Looking for a healthy diet? In today’s post, as I continue with a ten-part series, “Why Diets Suck”, I analyze The Raw Food Vegan (or, Raw Vegan) Diet.
This diet has gotten more and more press lately, as it gains more and more adherents to its radical lifestyle. It’s almost a sort of cult, with Raw Vegan gurus promising health, longevity, and even a higher spirituality to anyone who would join it.
The diet consists of exactly what it says: uncooked vegan—or, exclusively plant—food. What makes a food raw is its living enzymes. If a food has been heated past 118 degrees Fahrenheit, the enzymes in the food are killed, and it is no longer raw.
Technically, you can call yourself a Raw Foodist if at least 75% of your diet consists of raw food. You can call yourself a Raw Food Vegan if none of the food you eat comes from animals. Although many (if not most) Raw Foodists eat some cooked food, such as steamed vegetables or herbal tea, others believe any cooked food to be toxic to the body and won’t touch it with a ten foot pole.
I bought into that not too long ago. For an entire year, I was a 100% Raw Food Vegan. After a friend told me that she and her husband experienced extraordinary weight loss and energy when they tried the diet, I started to read up on it.
It sounded like the perfect diet. Everything made sense, from the enzymes as a life-giving force, to green smoothies as the best way to get minerals into your body. So off I went, learning how to prepare raw gourmet dishes, and just knowing that I was going to live longer than everyone I knew who refused to see the Raw Vegan light.
Six months into the diet, I started experiencing symptoms. And began digging a little deeper. And began to find out
How the Raw Food Vegan Diet fails
1. A strict vegan diet is devoid of Vitamin B12. Vitamin B12 can only be found in animal foods. The typical argument is that, well, our guts manufacture that vitamin, therefore we don’t need to get it from food sources.
That’s all well and good—if your digestive system is one of the rare ones found on the planet (especially the USA where processed foods and drugs have messed us up since birth) that is functioning perfectly. But the fact is, you can’t know for sure how efficiently any of your organs are working, and the chances are better than not that you need a food source containing B12 in order to have the amount your body needs.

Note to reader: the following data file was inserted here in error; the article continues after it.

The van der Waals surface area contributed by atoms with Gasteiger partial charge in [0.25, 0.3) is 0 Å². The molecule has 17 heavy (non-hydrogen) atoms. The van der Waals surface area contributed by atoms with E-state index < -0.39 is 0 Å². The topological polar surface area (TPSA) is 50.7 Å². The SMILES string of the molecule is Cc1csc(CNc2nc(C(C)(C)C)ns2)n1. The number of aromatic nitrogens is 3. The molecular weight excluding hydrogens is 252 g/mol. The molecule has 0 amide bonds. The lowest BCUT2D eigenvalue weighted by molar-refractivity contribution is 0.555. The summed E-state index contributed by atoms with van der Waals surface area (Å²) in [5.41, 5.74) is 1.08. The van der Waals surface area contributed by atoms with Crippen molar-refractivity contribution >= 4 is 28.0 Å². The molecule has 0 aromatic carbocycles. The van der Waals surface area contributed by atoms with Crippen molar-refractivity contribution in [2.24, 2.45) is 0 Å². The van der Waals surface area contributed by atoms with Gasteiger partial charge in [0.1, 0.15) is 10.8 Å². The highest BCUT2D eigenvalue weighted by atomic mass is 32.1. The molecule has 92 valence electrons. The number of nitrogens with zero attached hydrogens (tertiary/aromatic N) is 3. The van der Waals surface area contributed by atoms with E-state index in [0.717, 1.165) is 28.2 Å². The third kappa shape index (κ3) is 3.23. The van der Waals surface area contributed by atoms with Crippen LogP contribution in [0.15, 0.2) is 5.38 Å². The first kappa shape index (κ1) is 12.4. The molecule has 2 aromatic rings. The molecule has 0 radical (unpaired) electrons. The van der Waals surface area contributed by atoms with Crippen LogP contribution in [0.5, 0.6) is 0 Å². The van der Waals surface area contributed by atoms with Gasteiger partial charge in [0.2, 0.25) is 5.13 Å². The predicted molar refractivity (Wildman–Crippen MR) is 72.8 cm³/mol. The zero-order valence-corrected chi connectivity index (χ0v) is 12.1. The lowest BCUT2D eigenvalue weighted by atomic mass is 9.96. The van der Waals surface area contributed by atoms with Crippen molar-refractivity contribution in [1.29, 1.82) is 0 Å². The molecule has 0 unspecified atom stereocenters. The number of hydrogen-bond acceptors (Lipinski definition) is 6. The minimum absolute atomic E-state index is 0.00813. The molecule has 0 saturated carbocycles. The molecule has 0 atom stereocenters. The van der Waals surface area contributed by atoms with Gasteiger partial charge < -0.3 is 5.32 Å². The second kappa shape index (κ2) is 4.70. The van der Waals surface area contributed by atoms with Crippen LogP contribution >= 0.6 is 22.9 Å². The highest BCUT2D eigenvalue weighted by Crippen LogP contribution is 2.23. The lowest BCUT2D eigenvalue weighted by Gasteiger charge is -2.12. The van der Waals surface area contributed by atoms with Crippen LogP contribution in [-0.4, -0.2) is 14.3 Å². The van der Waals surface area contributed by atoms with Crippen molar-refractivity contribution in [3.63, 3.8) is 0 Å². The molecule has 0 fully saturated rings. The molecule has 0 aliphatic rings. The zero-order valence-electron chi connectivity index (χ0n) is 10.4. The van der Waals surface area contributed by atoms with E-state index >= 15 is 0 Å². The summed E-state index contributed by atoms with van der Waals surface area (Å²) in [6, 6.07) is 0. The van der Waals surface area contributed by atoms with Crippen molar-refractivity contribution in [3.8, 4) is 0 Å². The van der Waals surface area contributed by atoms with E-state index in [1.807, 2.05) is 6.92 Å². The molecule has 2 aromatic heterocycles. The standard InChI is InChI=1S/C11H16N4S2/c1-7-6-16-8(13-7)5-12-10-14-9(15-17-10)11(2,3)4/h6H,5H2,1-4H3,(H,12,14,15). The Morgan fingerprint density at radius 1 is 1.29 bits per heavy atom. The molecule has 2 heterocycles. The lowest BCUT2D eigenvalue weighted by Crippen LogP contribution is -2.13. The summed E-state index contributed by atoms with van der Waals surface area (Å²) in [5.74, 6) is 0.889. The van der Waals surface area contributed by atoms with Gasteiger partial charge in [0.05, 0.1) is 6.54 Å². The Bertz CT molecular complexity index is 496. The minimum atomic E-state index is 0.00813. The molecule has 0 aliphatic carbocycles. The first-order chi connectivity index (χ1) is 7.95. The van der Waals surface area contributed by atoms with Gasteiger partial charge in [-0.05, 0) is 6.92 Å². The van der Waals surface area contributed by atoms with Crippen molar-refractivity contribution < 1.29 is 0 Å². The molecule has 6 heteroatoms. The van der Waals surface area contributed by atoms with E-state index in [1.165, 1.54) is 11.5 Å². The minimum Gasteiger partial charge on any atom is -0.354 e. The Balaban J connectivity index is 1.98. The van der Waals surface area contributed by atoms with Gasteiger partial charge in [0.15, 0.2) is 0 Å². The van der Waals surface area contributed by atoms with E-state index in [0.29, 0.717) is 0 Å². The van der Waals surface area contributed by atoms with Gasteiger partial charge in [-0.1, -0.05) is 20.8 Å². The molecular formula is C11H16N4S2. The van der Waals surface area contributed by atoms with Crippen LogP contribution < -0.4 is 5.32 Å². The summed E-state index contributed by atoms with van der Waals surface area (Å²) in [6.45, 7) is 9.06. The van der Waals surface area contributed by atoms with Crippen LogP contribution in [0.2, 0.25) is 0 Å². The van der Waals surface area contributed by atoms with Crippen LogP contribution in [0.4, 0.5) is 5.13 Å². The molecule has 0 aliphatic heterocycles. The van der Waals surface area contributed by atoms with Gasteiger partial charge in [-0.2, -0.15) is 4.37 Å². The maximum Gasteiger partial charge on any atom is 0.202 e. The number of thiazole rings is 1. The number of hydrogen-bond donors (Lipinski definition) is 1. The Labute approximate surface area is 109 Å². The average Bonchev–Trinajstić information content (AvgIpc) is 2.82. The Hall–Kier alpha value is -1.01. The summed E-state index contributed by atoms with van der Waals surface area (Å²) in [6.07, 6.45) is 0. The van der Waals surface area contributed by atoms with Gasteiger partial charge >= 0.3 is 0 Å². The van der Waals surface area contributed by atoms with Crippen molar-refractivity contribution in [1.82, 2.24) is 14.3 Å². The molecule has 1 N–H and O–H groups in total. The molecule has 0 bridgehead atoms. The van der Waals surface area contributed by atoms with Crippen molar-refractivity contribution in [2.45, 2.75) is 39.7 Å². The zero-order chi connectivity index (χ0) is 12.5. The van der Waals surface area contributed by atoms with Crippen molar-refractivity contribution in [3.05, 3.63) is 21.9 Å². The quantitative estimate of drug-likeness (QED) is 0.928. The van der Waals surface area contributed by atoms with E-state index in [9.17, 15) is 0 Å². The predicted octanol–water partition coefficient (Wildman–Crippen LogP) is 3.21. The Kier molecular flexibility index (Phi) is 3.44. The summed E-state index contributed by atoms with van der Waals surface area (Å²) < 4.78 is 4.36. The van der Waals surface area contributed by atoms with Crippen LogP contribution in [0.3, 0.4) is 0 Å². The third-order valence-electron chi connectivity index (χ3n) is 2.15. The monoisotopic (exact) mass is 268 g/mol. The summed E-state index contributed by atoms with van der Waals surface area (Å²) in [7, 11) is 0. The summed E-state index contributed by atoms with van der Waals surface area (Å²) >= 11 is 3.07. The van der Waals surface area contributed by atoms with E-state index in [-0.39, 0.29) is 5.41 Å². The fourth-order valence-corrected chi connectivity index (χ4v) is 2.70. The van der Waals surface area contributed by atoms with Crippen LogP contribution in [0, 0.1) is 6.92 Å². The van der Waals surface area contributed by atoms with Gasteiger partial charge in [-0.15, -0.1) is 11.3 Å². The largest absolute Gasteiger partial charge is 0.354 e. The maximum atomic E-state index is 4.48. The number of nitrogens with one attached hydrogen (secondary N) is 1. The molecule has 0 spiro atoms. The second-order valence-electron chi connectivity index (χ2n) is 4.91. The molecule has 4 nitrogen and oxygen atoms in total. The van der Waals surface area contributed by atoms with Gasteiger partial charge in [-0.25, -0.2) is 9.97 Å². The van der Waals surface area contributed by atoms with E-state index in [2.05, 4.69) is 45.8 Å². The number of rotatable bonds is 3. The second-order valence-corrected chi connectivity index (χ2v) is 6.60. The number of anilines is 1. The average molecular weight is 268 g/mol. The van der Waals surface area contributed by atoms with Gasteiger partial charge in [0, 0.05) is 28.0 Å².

2. A vegan diet can lead to mineral deficiencies. I was doing everything right as a Raw Vegan, including eating at least a pound of greens every day, and a good bit of that in green smoothies. But six months into the diet, I noticed my hair getting thinner, and my fingernails were brittle and full of white spots. More frightening, my mind was beginning to act as though it were in the early stages of Alzheimers.
I began to research, and learned that my symptoms were signs of mineral deficiencies. I dug further, and found that the body absorbs iron and certain other minerals much more easily from meat sources than from plant sources.
3. Raw food vegans can be more prone tooth decay. According to Ramie Nagel, author of Cure Tooth Decay, dental caries are caused not by sweet stuff stuck to our teeth, but by our body chemistry and blood sugar levels. Since raw vegans need to eat a lot of fruit to get the calories they need not to feel starving, they consume a lot of sugar. Too much sugar in the system causes calcium depletion. The body must take it from the bones in order to neutralize the acidic effects of the sugar in the blood.
Not every raw vegan experiences dental problems; however, they take a risk when they fill up on fruit. This is especially problematic for children, whose growing bodies need a lot of calcium and iron in order to develop correctly.
4. The Raw Vegan Diet ignores the fact that different people have different nutritional requirements. I know of a few people who seem to have excellent health (at least so far—it can take years for a B12 deficiency to develop) on the raw vegan diet. However, if you lurk on any of the Raw Food Vegan forums, in no time at all you will find threads where people are complaining that they can’t lose weight, or that they’re losing too much weight, or that they’re lethargic, or constipated, etc. after having been on the diet for some time.
On the other hand, I have heard people complain that they couldn’t lose any weight on this so-called “healthy” diet.
My brain functions much better, and I have more energy, when I am consuming animal products on a regular basis.
5. Eliminating animal products from your diet reduces your sex drive. Never mind how I know that. If you want further information, look up “John Kellogg” on wikipedia.com. You will never eat Corn Flakes again.